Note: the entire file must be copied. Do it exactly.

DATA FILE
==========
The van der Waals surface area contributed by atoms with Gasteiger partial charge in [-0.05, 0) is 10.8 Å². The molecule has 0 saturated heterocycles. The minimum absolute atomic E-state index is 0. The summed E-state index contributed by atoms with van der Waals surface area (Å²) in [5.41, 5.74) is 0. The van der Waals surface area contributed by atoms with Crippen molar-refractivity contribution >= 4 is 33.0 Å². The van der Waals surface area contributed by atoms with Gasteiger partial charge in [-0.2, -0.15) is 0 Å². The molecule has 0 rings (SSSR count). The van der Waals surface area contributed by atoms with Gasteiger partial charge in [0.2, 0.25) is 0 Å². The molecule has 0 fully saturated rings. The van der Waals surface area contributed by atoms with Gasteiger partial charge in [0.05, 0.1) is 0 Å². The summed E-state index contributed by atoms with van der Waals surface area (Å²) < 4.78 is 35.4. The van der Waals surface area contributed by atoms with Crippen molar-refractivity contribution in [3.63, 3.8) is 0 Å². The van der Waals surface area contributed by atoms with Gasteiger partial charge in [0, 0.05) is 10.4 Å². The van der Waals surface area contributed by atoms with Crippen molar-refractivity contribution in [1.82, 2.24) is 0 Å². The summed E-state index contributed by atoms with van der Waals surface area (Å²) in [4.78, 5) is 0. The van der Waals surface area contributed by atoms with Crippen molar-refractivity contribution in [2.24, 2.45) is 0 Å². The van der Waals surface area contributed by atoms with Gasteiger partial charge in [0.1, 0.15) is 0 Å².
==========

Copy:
The van der Waals surface area contributed by atoms with Gasteiger partial charge in [-0.05, 0) is 10.8 Å². The molecule has 0 saturated heterocycles. The minimum absolute atomic E-state index is 0. The summed E-state index contributed by atoms with van der Waals surface area (Å²) in [5.41, 5.74) is 0. The van der Waals surface area contributed by atoms with Crippen molar-refractivity contribution >= 4 is 33.0 Å². The van der Waals surface area contributed by atoms with Gasteiger partial charge in [-0.2, -0.15) is 0 Å². The molecule has 0 rings (SSSR count). The van der Waals surface area contributed by atoms with Gasteiger partial charge in [0.2, 0.25) is 0 Å². The molecule has 0 fully saturated rings. The van der Waals surface area contributed by atoms with Gasteiger partial charge in [0.05, 0.1) is 0 Å². The summed E-state index contributed by atoms with van der Waals surface area (Å²) < 4.78 is 35.4. The van der Waals surface area contributed by atoms with Crippen molar-refractivity contribution in [3.63, 3.8) is 0 Å². The van der Waals surface area contributed by atoms with Gasteiger partial charge in [0, 0.05) is 10.4 Å². The van der Waals surface area contributed by atoms with Crippen molar-refractivity contribution in [1.82, 2.24) is 0 Å². The summed E-state index contributed by atoms with van der Waals surface area (Å²) in [4.78, 5) is 0. The van der Waals surface area contributed by atoms with Crippen molar-refractivity contribution in [2.24, 2.45) is 0 Å². The van der Waals surface area contributed by atoms with Gasteiger partial charge in [0.1, 0.15) is 0 Å².